Brummies are good sports as the Commonwealth Games begin

Jewish community members and organisations are volunteering and offering hospitality. Some have taken part in the Queen's Baton relay


Birmingham Central Synagogue member Alan Stanton flew the flag for St Lucia at the Commonwealth Games this week— well at least at the dress rehearsal for Thursday’s opening ceremony.

One of the army of volunteers who will help to ensure the Games’ smooth operation, Mr Stanton said that his role as a “stand-in athlete” had prompted “a certain amount of mirth among those who know me.

“The rain was pouring; the wind was howling. I couldn’t wait to return to sunny St Lucia,” he joked.

Mr Stanton will be volunteering at the netball tournament venue, checking tickets and assisting disabled visitors, and was keen to highlight the involvement of Jewish volunteers. “I’ll make a point of wearing a kipah.”

Rabbi Yossi Jacobs, minister of the city’s largest shul, Birmingham Hebrew Congregation, is representing the Jewish community on the Games’ Faith and Communities committee, which is replacing the chaplaincy provision. He is ready to help with kosher food requests and other religious inquiries from athletes, officials and spectators.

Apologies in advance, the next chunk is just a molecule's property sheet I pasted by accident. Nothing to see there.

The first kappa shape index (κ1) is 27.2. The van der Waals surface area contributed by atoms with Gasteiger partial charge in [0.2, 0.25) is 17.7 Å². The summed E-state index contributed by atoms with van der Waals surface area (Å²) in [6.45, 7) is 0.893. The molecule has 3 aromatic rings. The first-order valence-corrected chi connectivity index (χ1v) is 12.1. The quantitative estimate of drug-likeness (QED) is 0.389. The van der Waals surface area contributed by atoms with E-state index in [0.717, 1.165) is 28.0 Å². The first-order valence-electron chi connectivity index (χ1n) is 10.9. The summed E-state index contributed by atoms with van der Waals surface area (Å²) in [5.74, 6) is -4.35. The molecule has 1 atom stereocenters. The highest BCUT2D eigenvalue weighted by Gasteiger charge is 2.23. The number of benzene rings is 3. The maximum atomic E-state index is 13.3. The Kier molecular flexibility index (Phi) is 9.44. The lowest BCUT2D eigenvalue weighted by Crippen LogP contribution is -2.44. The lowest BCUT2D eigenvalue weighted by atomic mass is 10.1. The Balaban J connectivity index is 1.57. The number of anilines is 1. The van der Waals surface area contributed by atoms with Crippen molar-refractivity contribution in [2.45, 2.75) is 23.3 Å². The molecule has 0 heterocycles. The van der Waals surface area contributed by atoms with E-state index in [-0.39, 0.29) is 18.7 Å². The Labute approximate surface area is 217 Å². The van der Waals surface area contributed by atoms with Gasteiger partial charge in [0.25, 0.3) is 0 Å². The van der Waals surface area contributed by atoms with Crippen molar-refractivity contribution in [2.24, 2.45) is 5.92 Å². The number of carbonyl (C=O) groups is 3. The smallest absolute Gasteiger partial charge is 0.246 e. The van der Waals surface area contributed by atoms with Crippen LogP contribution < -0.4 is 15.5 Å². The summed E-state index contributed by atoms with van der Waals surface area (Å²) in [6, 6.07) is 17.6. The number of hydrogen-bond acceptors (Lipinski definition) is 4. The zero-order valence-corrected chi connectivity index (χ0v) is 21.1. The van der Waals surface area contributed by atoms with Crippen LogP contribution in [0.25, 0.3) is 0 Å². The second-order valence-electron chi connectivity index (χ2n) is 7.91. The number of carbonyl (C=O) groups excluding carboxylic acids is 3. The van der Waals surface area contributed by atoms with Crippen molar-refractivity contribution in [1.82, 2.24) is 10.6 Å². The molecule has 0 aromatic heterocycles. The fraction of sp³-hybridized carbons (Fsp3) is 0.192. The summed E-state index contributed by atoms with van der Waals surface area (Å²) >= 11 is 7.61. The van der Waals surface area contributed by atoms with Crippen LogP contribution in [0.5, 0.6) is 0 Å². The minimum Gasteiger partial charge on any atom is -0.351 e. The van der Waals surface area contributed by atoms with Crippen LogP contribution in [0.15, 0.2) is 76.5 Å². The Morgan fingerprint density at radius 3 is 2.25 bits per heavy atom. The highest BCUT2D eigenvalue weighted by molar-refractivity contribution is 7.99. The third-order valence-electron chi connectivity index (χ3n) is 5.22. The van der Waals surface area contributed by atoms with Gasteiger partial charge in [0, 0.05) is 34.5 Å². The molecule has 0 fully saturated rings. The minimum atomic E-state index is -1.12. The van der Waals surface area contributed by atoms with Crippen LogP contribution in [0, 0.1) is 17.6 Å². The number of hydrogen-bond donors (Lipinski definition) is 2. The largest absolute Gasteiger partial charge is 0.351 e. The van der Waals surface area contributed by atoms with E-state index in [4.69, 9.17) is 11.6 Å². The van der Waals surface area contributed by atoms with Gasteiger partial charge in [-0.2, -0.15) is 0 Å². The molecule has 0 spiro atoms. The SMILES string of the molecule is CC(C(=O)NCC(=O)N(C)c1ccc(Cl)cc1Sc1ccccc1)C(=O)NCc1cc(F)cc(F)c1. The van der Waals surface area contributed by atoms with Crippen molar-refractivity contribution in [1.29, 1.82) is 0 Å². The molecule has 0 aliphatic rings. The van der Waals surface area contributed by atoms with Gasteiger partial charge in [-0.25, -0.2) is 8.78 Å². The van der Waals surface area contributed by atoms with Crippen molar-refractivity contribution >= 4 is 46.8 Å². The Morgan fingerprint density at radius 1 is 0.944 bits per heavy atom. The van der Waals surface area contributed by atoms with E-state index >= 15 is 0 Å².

Speaking before attending the opening ceremony, Rabbi Jacobs reported that with the pandemic having diminished demand from overseas, he expected most Jewish visitors to be day trippers from other UK centres. “But we are offering hospitality for Shabbat and putting people in touch with the local deli.”

Arnie Kaplan is among local Jews who have been part of the Queen’s Baton relay to the opening ceremony.

Participants were chosen in recognition of contributions to the community and Mr Kaplan, chair of the We Are All Making A Difference charity, took the baton in Shirley, Solihull, on Tuesday afternoon, cheered on by family, friends and locals.

“It was absolutely amazing,” he told the JC. “It was in a residential area but people were lining the streets.

“Someone said it was a bit like carrying a Sefer Torah.”

As well as the recognition for his charity, he was “proud to be representing the Birmingham Jewish community”. With tickets still available, Mr Kaplan hoped to attend sessions of athletics, rugby and table tennis at the Games.

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